The gross domestic product of a country is the market value of all final goods and services produced in a country in a given period of time. It is used to measure the economic power of country.
According to the international monetary fund, China has a GDP of 2,234,133,000,000 USD which makes it the fourth largest economy in the world. India has a GDP of 771,951,000,000 USD which makes it the twelfth largest economy in the world.
How is it then, that the media hails China as the second largest economy in the world, and India as the fourth largest economy in the world? The answer is GDP(PPP) which adjusts the gross domestic product to account for the purchasing power of a country with respect to the purchasing power of USD. In other words, a basket of goods is cheaper in India than in USA, and the Gross Domestic Product based on Purchasing Power Parity [GDP(PPP)] accounts for this change. Thus although Indian people generate a lesser GDP, the people of India can have similar lifestyle as the people of USA with lesser money, hence making India a much stronger economy than it seems.
GDP(PPP) is a fairer way to look at the economic strength of country.
Some thoughts on the real situation about India:
- Purchasing Power of a currency is reduced by inflation. For example, when I was a kid my mom used to give me 3 rupees to buy half a litre of milk, but the last time I checked half a litre of milk was around 10 rupees. So if I had put that 3 rupees in a piggy bank, I wouldn’t be able to buy what was worth 3 rupees then. This phenomena is called inflation. Inflation eats away the purchasing power of money.
Inflation is self-sustaining in some ways. When people realize that it is not worth saving, they spend, but as more money is spend, buisnesses will find it profitable to charge more for the goods and services, and hence increase the prices of goods and reduce the value of a rupee.
One of the ways Governments fight inflation by increasing interest rates, so that people will save more, and thus keep inflation under a check. Indian government has done just that, they have increased the interest rates 4 times last year to combat an inflation that made 100 rupees worth of goods in 1985 worth 497 rupees in the February of 2007, which made rupee cheaper in value. But the average ages of salaried employees is only 26.5 years who do not prefer to save money and live from paycheck to paycheck, thus they will keep aiding inflation.
To make things even scarier, since 1960, 69% of the world’s market-oriented countries have suffered at least one year in which inflation ran at an annualized rate of 25% or more. On average, those inflationary periods destroyed 53% of purchasing power.(Source)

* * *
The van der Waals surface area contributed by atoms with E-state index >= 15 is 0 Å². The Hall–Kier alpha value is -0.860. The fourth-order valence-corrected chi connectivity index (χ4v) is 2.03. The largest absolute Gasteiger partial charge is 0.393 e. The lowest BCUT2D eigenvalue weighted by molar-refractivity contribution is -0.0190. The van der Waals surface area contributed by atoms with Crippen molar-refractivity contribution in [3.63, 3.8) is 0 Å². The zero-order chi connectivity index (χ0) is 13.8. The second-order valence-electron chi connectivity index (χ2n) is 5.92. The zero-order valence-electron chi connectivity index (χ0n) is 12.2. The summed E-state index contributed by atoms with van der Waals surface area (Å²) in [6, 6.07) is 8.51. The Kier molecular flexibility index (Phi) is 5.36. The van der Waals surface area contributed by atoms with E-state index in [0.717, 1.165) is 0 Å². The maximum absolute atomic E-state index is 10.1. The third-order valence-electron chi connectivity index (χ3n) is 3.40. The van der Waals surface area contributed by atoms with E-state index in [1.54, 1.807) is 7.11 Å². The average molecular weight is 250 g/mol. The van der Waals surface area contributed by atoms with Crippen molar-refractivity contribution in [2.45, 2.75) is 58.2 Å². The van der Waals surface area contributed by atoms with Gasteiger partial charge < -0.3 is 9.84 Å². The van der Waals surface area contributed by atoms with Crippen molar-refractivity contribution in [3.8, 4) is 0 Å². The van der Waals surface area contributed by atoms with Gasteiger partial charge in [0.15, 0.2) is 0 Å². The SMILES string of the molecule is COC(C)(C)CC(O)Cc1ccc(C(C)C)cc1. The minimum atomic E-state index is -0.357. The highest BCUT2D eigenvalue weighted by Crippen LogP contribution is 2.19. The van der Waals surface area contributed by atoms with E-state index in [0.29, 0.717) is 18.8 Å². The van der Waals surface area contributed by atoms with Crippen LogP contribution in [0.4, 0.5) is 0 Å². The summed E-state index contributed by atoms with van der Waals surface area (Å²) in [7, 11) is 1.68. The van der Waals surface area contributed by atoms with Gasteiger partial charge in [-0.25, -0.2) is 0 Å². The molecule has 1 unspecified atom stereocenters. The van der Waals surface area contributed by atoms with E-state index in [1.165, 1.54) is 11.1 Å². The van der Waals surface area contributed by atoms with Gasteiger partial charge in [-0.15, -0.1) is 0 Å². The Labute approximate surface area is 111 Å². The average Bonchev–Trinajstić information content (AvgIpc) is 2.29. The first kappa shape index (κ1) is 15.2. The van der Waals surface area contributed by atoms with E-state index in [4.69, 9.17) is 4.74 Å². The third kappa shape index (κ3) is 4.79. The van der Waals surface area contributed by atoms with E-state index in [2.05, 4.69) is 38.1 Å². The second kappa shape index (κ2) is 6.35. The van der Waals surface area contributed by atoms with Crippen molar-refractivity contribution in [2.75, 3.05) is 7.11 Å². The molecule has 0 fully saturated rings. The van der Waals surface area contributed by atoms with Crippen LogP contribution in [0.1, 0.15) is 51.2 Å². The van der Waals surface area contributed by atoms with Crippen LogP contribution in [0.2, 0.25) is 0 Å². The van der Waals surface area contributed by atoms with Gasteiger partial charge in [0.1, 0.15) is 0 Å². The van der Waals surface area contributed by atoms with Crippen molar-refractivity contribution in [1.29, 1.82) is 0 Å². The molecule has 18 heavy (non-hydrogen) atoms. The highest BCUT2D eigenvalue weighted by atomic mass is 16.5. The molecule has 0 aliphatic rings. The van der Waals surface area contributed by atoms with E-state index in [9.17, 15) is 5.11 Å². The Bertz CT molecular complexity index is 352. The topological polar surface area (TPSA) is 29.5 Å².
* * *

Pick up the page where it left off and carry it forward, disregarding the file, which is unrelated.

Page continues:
Finally, rising prices allow the Indian Government to pay off her debts with rupees that have been cheapened by inflation. Completely eradicating inflation runs against the economic self-interest of any government that regularly borrows money.(Source: Laurence Siegel of Ford Foundation)
SO high inflation rates in India are here to stay, which will eventually bring the Purchasing Power Parity down and thus making India weaker economy based on GDP(PPP). Personally, I think, once Manmohan Singh is gone, there will be a 69% chance that India may get hit by hyper-inflation at the rate of 25% per year based on the previously mentioned data.
My guess, based on the iPod index is that the basket of goods in consideration for adjusting the GDP of India based on purchasing power parity, contains only locally produced basic goods. If the basket of goods contains products of a quality comparable to that of US goods OR products that were produced in another country, the assumption that Indian people can have similar lifestyle with lesser money becomes invalid.
With globalization becoming a trend in India, the assumption that the basket of goods will only contain locally produced goods can no longer be true. For the Indian people to have a similar lifestyle as in USA, they will have to buy better quality OR foreign goods for which they will have to pay more. Thus GDP adjusted for Purchasing Power Parity i.e. GDP(PPP) for India is lesser than it seems.
The actual GDP of India without adjusting for the Purchasing Power Parity of India is only a mere 34.5% of the GDP of China, and 6.1% of the GDP of USA. Thus although, India is the twelfth largest economy, it is because there are wide gaps in between the GDPs of countries. India still has a really long way to go to even have a GDP as that of China. The world cannot stop its growth just for India, it is a race with no end. Smaller countires like Brazil and South Korea have already overtaken India in terms of actual GDP.
Even if the GDP of India is adjusted for the purchasing power parity(PPP), it is still only 38% of the GDP(PPP) of China.
It is rumored that, newly developed infrastructure in India is unplanned and will remain unmaintained after DBFO (Design, Build, Finance Operate) period is completed. e.g. While the diagonals of Golden Quadrilateral project remain incomplete, in February 2006, a 600 meter stretch of the highway connecting Kolkata to Chennai subsided into the ground, opening up ten meter gorges near Bally, West Bengal. This stretch had been completed a year back by a Malaysian multinational firm, selected after global tendering.